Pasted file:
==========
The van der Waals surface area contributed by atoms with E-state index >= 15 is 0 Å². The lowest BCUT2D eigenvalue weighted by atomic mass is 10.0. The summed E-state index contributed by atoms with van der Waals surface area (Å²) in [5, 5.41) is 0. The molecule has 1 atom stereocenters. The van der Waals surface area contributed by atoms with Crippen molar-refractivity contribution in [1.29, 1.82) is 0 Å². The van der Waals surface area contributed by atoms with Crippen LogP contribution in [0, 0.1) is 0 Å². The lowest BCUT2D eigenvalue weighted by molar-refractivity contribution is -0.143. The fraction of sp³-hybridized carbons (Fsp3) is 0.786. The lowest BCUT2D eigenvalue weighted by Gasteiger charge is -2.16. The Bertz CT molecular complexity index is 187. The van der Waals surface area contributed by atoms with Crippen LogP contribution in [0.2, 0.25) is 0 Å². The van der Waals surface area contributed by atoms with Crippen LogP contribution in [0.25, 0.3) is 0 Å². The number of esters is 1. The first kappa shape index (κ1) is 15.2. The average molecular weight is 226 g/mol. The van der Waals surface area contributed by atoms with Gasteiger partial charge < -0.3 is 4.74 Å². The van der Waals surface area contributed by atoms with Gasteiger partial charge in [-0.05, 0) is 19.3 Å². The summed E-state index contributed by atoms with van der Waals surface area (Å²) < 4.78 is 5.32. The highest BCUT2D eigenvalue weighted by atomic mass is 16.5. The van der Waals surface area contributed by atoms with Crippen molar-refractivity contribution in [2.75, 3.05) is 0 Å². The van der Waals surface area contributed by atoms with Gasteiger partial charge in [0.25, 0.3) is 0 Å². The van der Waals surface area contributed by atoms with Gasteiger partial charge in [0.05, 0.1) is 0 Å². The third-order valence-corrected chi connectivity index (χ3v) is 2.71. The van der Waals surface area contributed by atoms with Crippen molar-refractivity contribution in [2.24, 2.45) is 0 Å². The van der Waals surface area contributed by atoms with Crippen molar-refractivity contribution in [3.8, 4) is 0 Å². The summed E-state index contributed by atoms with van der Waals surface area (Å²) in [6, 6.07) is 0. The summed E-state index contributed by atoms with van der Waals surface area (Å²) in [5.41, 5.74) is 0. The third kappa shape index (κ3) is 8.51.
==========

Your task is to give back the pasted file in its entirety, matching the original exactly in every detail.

The van der Waals surface area contributed by atoms with E-state index >= 15 is 0 Å². The lowest BCUT2D eigenvalue weighted by atomic mass is 10.0. The summed E-state index contributed by atoms with van der Waals surface area (Å²) in [5, 5.41) is 0. The molecule has 1 atom stereocenters. The van der Waals surface area contributed by atoms with Crippen molar-refractivity contribution in [1.29, 1.82) is 0 Å². The van der Waals surface area contributed by atoms with Crippen LogP contribution in [0, 0.1) is 0 Å². The lowest BCUT2D eigenvalue weighted by molar-refractivity contribution is -0.143. The fraction of sp³-hybridized carbons (Fsp3) is 0.786. The lowest BCUT2D eigenvalue weighted by Gasteiger charge is -2.16. The Bertz CT molecular complexity index is 187. The van der Waals surface area contributed by atoms with Crippen LogP contribution in [0.2, 0.25) is 0 Å². The van der Waals surface area contributed by atoms with Crippen LogP contribution in [0.25, 0.3) is 0 Å². The number of esters is 1. The first kappa shape index (κ1) is 15.2. The average molecular weight is 226 g/mol. The van der Waals surface area contributed by atoms with Gasteiger partial charge < -0.3 is 4.74 Å². The van der Waals surface area contributed by atoms with Gasteiger partial charge in [-0.05, 0) is 19.3 Å². The summed E-state index contributed by atoms with van der Waals surface area (Å²) < 4.78 is 5.32. The highest BCUT2D eigenvalue weighted by atomic mass is 16.5. The van der Waals surface area contributed by atoms with Crippen molar-refractivity contribution in [2.75, 3.05) is 0 Å². The van der Waals surface area contributed by atoms with Gasteiger partial charge in [0.25, 0.3) is 0 Å². The van der Waals surface area contributed by atoms with Gasteiger partial charge in [0.05, 0.1) is 0 Å². The third-order valence-corrected chi connectivity index (χ3v) is 2.71. The van der Waals surface area contributed by atoms with Crippen molar-refractivity contribution in [2.24, 2.45) is 0 Å². The van der Waals surface area contributed by atoms with Crippen molar-refractivity contribution in [3.8, 4) is 0 Å². The summed E-state index contributed by atoms with van der Waals surface area (Å²) in [6, 6.07) is 0. The summed E-state index contributed by atoms with van der Waals surface area (Å²) in [5.41, 5.74) is 0. The third kappa shape index (κ3) is 8.51.